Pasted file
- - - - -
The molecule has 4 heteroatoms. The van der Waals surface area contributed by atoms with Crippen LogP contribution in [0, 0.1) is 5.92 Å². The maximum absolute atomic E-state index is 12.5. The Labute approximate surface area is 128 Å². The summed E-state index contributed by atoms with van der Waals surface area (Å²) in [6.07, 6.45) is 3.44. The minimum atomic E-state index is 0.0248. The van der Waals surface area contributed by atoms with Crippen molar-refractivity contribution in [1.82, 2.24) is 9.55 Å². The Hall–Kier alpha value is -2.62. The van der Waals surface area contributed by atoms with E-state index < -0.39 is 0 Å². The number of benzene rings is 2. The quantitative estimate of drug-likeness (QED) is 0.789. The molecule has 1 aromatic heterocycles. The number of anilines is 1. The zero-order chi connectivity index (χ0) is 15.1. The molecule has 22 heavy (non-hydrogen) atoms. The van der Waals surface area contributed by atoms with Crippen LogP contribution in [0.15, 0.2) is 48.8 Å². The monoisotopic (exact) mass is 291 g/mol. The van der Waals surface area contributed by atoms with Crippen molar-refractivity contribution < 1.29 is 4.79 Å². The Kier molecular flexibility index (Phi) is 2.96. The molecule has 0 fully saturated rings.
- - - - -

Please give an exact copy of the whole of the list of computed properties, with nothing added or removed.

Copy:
The molecule has 4 heteroatoms. The van der Waals surface area contributed by atoms with Crippen LogP contribution in [0, 0.1) is 5.92 Å². The maximum absolute atomic E-state index is 12.5. The Labute approximate surface area is 128 Å². The summed E-state index contributed by atoms with van der Waals surface area (Å²) in [6.07, 6.45) is 3.44. The minimum atomic E-state index is 0.0248. The van der Waals surface area contributed by atoms with Crippen molar-refractivity contribution in [1.82, 2.24) is 9.55 Å². The Hall–Kier alpha value is -2.62. The van der Waals surface area contributed by atoms with E-state index < -0.39 is 0 Å². The number of benzene rings is 2. The quantitative estimate of drug-likeness (QED) is 0.789. The molecule has 1 aromatic heterocycles. The number of anilines is 1. The zero-order chi connectivity index (χ0) is 15.1. The molecule has 22 heavy (non-hydrogen) atoms. The van der Waals surface area contributed by atoms with Crippen LogP contribution in [0.15, 0.2) is 48.8 Å². The monoisotopic (exact) mass is 291 g/mol. The van der Waals surface area contributed by atoms with Crippen molar-refractivity contribution < 1.29 is 4.79 Å². The Kier molecular flexibility index (Phi) is 2.96. The molecule has 0 fully saturated rings.